Even when the conducting metal layer is formed on the inorganic substrate on the basis of these known method, further, it has been generally impossible to attain any product fully satisfactory in respect of the mass producibility in industrial scale and the bonding strength between the substrate and the metal layer.

FIELD OF ART

An object of the present invention is, therefore, to provide a method for forming the conducting metal layer on the inorganic substrate, which method is relatively simpler in the required manufacturing steps, high in the mass producibility in the industrial scale, and still capable of attaining sufficiently satisfactory bonding strength of the conducting metal layer with respect to the inorganic substrate.

According to the present invention, this object can be realized by a method for forming a conducting metal layer on an inorganic substrate by subjecting the inorganic substrate to an ion bombardment within a vacuum vessel of a sputtering device to clean the surface of the inorganic substrate, and forming the conducting metal layer through a sputtering process on the cleaned surface of the substrate, characterized in that the inorganic substrate housed within the vacuum vessel is heated at a temperature above 140° C. while keeping the vacuum vessel at a high degree of vacuum of less than 3×10-4 Pa, a rare gas is led into the vacuum vessel as a discharge gas under a pressure of 2 to 20 Pa, a high frequency power is applied to the inorganic substrate as a target for carrying out the ion bombardment, the application of power is interrupted while adjusting the pressure of the rare gas to be 0.2 to 2.0 Pa, and a direct current power applied to a copper or the like conducting metal material as a target for sputtering-forming the conducting metal layer to render the rate of forming conducting metal film on the substrate to be more than 1.4 μm/min.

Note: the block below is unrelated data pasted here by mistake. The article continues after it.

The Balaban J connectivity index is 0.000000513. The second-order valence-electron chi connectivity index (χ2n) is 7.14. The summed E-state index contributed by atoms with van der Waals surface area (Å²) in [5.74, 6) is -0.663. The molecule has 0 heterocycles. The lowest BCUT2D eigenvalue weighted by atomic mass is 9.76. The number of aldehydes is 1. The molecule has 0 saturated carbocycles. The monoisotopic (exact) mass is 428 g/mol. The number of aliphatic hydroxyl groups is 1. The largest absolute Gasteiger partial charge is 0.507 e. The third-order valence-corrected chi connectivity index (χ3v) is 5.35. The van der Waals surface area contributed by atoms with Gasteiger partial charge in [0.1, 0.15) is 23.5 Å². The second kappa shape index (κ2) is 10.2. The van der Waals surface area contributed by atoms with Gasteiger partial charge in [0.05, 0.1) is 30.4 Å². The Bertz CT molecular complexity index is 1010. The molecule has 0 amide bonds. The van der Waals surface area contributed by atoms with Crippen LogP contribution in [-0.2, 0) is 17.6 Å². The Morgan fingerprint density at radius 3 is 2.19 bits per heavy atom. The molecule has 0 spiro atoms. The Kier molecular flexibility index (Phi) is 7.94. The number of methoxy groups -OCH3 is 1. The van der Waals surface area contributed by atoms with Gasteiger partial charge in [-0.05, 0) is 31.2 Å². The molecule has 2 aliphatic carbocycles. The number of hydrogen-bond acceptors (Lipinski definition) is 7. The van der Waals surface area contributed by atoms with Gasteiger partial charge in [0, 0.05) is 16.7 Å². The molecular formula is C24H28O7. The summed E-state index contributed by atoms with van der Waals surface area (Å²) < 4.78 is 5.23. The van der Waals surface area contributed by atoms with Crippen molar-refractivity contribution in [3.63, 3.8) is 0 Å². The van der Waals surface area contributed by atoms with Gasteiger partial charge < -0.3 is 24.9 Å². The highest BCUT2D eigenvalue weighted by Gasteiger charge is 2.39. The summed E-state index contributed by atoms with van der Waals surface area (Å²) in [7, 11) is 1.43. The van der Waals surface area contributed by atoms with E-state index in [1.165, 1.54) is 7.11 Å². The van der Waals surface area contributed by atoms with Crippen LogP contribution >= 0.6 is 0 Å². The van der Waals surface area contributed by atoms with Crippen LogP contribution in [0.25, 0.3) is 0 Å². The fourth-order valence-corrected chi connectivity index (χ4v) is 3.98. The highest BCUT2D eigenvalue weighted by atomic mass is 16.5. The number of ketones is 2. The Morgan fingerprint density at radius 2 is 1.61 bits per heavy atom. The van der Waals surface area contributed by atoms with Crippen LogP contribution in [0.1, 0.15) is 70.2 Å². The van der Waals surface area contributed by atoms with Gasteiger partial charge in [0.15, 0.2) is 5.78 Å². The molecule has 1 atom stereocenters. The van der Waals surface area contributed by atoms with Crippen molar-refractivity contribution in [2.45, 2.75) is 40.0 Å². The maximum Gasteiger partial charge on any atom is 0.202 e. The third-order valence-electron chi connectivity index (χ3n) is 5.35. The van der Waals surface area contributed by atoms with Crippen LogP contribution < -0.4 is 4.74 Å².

Other objects and advantages of the present invention shall be made clear in following explanation of preferred embodiments of the invention.

BRIEF EXPLANATION OF DRAWINGS

FIG. 1 is a diagram showing the relationship between the surface roughness of the inorganic substrate and the bonding strength attained in the method for forming the conducting metal layer on the inorganic substrate according to the present invention;

FIG. 2 is a diagram showing the relationship between the temperature of the inorganic substrate and the bonding strength in the method according to the present invention;

FIG. 3 is a diagram showing the relationship between the conducting metal film forming rate on the inorganic substrate and the bonding strength;

FIG. 4 shows in a perspective view an aspect in which the method for forming the conducting metal layer on the inorganic substrate according to the present invention is worked;

FIGS. 5 and 6 are diagrams showing high frequency characteristics in the working aspect of FIG. 4;

FIG. 7 shows schematically the device employed for carrying out the method for forming the conducting metal layer on the inorganic substrate according to the present invention;

FIG. 8 is a microscopic photograph of an alumina substrate on which a conducting metal layer is formed through a conventional method; and

FIG. 9 is a microscopic photograph of an alumina substrate having a conducting metal layer formed according to the method of the present invention.

While the present invention shall now be explained to details with reference to embodiments of the invention, it should be appreciated that the intention is not to limit the invention only to such embodiments but rather to include all modifications, alterations and equivalent arrangements possible within the scope of appended claims.

DISCLOSURE OF PREFERRED EMBODIMENTS

For the inorganic substrate employed in the present invention, a ceramic or glass consisting preferably of Al2 O3, SiO2, MgO, CaO, ZnO, SiC, Si3 N4 or AlN respectively alone or in a mixture of two or more of them may be employed, and the inorganic substrate is prepared with the surface roughness set to be preferably 0.005 to 0.1 μm. It has been found that, when the surface roughness of the substrate is larger than this range, there arises a tendency of a remarkable deterioration in the high frequency characteristics, while a smaller surface roughness than the above range renders a precise abrasive step to be required to show a tendency of lowering the industrial producibility.